The Rockies

The Canadian Rockies

The Rockies are a well-named group of jagged, snow-capped peaks which run through the western part of North America. This chain of mountains extends over 3,000 miles and is almost 1,000 miles wide in some places. They begin in Northern New Mexico and extend as far as northern Alaska. From New Mexico, the mountain range stretches through Colorado, Utah, Wyoming, Idaho, and Montana.

At the International Border, the part of the range known as the Canadian Rockies passes through the provinces of Alberta and British Columbia, and the Northwest Territories and Yukon Territory of Canada. The Rocky Mountain range is part of the Cordilleran chain which reaches from Cape Horn to the Arctic Circle. The Sierra Madre Oriental of Mexico and the Andes of South America form the southern part of this chain.

Many people tend to include several peaks and ranges adjacent to the Rocky Mountains as a part of them, when they really are not. Geographers, however, do not include such ranges as the Sierra Madre in Mexico, the Sierra Nevada, Cascade and Coast ranges in the United States, and the Coast, Gold and Selkirk ranges of Canada.

Most of the peaks in this range were formed in a great upheaval of the earth's crust. The sides of the mountains have been found to contain the fossil skeletons of animals that once lived in the sea, and rocks that were formed in the hot interior of the earth. In the southern half of the range, there are mountains which were once volcanoes. Evident signs of volcanic activity are also found in the huge lava sheets of Idaho and the geysers of Yellowstone National Park. Since the time they were formed, the peaks have been cut into their sharp spires and angled faces by the forces of glaciers. The glaciers hollowed out the valleys between the mountain peaks.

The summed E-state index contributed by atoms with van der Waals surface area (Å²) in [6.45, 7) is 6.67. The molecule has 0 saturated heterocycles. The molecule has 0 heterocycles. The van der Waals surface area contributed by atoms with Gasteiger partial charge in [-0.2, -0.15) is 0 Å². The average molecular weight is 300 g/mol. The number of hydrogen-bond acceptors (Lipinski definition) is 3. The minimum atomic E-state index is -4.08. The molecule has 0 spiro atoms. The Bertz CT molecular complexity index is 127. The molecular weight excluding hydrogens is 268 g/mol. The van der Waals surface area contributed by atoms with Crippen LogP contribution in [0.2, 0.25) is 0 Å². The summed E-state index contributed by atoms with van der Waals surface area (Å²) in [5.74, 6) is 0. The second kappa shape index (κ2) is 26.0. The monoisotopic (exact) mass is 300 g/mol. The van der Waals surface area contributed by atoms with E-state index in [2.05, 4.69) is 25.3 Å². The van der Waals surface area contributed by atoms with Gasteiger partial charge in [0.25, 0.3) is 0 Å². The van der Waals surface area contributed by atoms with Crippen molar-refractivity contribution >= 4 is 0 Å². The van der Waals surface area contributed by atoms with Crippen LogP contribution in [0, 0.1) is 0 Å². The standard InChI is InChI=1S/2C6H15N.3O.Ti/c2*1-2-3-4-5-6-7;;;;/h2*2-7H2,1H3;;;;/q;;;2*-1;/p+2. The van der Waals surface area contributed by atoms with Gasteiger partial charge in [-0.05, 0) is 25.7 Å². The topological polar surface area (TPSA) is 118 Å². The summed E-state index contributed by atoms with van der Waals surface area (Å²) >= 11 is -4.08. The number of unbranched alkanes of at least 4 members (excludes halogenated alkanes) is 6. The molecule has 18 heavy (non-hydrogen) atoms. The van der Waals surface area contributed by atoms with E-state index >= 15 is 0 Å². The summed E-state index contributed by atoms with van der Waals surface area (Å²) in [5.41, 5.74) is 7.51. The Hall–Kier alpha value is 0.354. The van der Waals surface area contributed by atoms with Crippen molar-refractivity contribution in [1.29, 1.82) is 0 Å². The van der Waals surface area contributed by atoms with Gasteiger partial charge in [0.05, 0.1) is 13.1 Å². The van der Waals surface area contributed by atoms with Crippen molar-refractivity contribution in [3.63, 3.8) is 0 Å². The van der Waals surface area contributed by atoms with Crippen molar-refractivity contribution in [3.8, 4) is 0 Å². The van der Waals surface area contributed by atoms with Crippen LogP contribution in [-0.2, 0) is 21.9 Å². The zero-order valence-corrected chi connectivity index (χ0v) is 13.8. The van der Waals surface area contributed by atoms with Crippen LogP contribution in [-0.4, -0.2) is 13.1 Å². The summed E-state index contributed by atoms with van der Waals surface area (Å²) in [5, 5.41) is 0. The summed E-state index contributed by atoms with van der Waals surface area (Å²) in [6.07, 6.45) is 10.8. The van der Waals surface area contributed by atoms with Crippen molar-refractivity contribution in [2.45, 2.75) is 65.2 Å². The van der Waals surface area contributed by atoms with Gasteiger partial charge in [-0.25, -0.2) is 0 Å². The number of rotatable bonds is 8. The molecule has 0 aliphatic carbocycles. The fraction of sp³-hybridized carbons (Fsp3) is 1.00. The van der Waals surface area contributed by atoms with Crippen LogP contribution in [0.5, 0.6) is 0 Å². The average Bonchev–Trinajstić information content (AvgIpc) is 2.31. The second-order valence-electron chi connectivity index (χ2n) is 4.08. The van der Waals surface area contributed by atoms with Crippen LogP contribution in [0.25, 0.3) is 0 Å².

The great mineral riches of the Rocky Mountains include gold, silver, lead and copper, as well as coal, oil shale, and phosphate rock. These mountains are famous for their scenic beauty and natural wonders. Several national parks of the United States are located in this range, including the oldest and largest, Yellowstone National Park, and the Rocky Mountain National Park of Colorado (a nice place to visit, I might add. I climbed Long's Peak here in 2000). Such mighty rivers as the Columbia, the Missouri, the Arkansas, the Colorado and the Rio Grande begin here.

The highest and broadest part of the range lies south of the Laramie Plains in Colorado and Utah. This is the Southern Rockies, with 55 peaks in Colorado rising over 14,000 feet (4,267 m.) above sea level; also there are many other peaks in Utah, New Mexico and Wyoming over 13,000 feet (3.962 m.). The highest point in the Rockies is Mount Elbert in Colorado at 14,440 feet (4,401 m.).

The range in Canada includes dozens of peaks more than 11,000 feet (3,353 m.) high, and several reaching to more than 12,000 feet (3,657 m.). Mount Robson, in British Columbia at 12,972 feet (3,954 m.) is the highest point in the Canadian Rockies. Another notable peak in Canada is Mount Assiniboine at 11,870 feet (3,618 m.). In the beautiful national parks of Jasper and Banff in Alberta, you'll find some of the finest scenic areas in North America.

As the range extends north through Alaska, the peaks gradually become lower until they disappear in a series of ice-covered hills at the Arctic Circle.
From the Rockies to Mountain Ranges page






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